Just sayin….

In closing – Congrats to Ms. Oh and her partner in this venture, Ann Marie Fleming, who has been making award winning films for over 25 years that deal with family, history, memory and issues of identity. This is a story that comes out of a combination of her own personal experiences as a mixed race Canadian.

The Fairy Princess very much looks forward to seeing this film and sending a few bucks your way!

Break a leg with it!

The Fairy Princess once twittered that if Producers wanted to keep her from blogging, they should just keep her employed – and that is what has been happening. That, and, of course, a toddler who likes to break at least one major item a day and does not want to nap – ever. Apologies.

However, in the midst of this oddly timed employment, for which she is quite grateful, she did happen to catch the British East Asian’s answer to The Royal Shakespeare Company’s elimination of Asian faces in their production of The Orphan Of Zhao – done successfully here in the States with an Asian American Cast, in a joint production from A.C.T. in San Francisco, and La Jolla Playhouse in San Diego. (I still have my eye on you, La Jolla….)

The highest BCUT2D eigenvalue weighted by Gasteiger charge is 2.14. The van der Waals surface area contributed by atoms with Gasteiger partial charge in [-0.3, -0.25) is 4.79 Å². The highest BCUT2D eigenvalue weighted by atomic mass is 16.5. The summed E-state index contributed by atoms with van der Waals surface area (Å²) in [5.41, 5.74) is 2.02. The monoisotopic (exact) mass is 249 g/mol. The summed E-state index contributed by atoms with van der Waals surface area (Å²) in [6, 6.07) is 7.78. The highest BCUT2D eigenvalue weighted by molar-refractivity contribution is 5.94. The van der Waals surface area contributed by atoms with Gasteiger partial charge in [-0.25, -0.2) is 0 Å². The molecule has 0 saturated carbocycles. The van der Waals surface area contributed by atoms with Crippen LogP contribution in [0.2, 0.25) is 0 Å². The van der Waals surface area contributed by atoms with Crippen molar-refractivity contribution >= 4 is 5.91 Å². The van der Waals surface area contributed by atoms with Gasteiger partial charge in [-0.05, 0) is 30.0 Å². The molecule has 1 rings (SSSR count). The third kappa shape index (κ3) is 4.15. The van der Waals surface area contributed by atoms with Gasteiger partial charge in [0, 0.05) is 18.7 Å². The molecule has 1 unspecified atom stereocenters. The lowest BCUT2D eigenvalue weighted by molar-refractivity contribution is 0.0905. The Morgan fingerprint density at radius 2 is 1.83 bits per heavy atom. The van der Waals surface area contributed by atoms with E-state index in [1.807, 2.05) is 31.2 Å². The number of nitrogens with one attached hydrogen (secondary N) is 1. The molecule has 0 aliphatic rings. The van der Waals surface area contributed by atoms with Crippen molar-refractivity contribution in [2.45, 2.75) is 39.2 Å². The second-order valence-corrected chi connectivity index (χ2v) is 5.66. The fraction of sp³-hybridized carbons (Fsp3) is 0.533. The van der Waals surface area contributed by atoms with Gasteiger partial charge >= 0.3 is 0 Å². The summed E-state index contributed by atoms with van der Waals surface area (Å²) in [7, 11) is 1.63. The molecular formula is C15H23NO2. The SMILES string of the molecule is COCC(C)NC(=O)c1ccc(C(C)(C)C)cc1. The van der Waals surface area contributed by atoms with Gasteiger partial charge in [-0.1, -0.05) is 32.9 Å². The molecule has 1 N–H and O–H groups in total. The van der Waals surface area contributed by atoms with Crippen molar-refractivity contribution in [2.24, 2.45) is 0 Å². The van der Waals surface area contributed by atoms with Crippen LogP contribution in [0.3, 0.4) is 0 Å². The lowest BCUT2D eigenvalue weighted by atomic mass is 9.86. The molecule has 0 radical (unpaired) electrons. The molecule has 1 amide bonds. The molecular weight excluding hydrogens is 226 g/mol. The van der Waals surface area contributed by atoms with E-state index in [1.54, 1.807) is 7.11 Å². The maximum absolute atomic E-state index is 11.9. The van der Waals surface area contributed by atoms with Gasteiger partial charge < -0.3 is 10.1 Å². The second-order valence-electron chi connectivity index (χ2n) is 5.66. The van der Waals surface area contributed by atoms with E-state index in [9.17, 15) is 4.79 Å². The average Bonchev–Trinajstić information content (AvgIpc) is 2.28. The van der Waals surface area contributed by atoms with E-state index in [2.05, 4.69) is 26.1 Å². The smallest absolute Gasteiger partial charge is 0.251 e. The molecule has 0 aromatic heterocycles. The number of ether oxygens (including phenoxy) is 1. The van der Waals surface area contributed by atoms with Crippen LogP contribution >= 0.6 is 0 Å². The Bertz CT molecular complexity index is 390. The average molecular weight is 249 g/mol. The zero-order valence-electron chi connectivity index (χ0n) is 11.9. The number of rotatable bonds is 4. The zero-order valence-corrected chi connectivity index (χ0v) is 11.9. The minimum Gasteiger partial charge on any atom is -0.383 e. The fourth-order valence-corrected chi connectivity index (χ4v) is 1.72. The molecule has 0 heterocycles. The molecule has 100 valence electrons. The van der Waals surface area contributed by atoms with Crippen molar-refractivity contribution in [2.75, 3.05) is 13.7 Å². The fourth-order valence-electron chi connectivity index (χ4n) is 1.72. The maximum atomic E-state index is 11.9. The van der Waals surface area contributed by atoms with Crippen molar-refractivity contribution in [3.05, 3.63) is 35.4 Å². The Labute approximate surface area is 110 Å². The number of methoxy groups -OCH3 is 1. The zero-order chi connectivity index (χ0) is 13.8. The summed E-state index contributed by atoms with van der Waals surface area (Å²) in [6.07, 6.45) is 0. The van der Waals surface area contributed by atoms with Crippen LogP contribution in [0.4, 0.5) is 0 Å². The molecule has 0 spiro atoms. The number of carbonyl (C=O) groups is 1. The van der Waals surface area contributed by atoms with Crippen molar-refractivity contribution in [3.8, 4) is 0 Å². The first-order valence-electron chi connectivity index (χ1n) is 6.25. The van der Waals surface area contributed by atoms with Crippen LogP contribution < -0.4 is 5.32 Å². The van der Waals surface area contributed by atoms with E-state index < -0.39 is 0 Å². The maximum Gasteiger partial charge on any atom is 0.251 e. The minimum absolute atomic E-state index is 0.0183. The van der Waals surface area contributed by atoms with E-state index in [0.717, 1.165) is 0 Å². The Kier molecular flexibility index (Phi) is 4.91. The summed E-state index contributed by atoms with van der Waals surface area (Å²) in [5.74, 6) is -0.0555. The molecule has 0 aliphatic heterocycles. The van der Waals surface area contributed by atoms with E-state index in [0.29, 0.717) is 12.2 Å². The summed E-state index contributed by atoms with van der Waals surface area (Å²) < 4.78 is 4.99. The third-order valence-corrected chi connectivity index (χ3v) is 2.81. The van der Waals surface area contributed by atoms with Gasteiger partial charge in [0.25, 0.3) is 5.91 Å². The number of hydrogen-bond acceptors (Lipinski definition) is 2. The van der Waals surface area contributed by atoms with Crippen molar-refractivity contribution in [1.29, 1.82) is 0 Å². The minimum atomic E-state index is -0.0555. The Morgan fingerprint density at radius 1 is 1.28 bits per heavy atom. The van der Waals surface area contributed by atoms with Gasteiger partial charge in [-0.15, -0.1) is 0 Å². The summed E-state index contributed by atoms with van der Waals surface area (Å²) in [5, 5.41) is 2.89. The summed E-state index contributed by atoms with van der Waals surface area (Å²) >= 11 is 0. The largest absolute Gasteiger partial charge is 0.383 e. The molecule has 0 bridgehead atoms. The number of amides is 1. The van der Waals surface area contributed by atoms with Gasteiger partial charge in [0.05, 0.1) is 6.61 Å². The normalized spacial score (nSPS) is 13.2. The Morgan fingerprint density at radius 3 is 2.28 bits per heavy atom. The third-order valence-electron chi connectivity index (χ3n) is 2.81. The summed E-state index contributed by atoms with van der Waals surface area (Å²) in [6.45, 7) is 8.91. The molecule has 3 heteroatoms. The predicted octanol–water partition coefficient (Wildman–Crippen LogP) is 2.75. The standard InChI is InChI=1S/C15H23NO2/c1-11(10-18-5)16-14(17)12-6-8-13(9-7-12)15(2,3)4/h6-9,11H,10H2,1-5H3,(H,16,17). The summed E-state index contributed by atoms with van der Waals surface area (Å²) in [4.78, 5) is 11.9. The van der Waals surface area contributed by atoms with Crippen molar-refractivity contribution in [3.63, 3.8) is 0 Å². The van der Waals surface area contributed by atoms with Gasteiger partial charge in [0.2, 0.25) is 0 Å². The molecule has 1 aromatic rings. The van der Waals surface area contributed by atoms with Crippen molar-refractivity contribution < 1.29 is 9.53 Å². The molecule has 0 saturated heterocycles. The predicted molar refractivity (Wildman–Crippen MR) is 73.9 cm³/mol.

To borrow some of the British parlance, The Fairy Princess found their video answer to this casting debacle, absolutely smashing, and hopes that Gregory Doran and the rest of the RSC will see it and be absolutely gobsmacked at the British East Asian talent that is RIGHT THERE in his own backyard.

And thus she wanted to share this wonderful video entitled “The Orphan of Zhao Redux” and give you all a chance to see the marvelous work that happens when creative minds attack a problem and try to open eyes and minds.

Mind, it is nine minutes – but it is absolutely worth it, and if you get a minute, perhaps you will Tweet to the RSC (@TheRSC) that you have seen it, and that you wished that they would host more productions where they feature the astonishing talent of the British East Asians…particularly when the show in question is set in CHINA...or any other local where one would expect to find Asian faces.

Or even…wait for it…put them in shows where they are not defined by their race, but by their acting!

Just a thought…mull that one over.

Congratulations to my fellow Actors, and all who put this together, you were all ‘in it to win it‘, and you certainly have.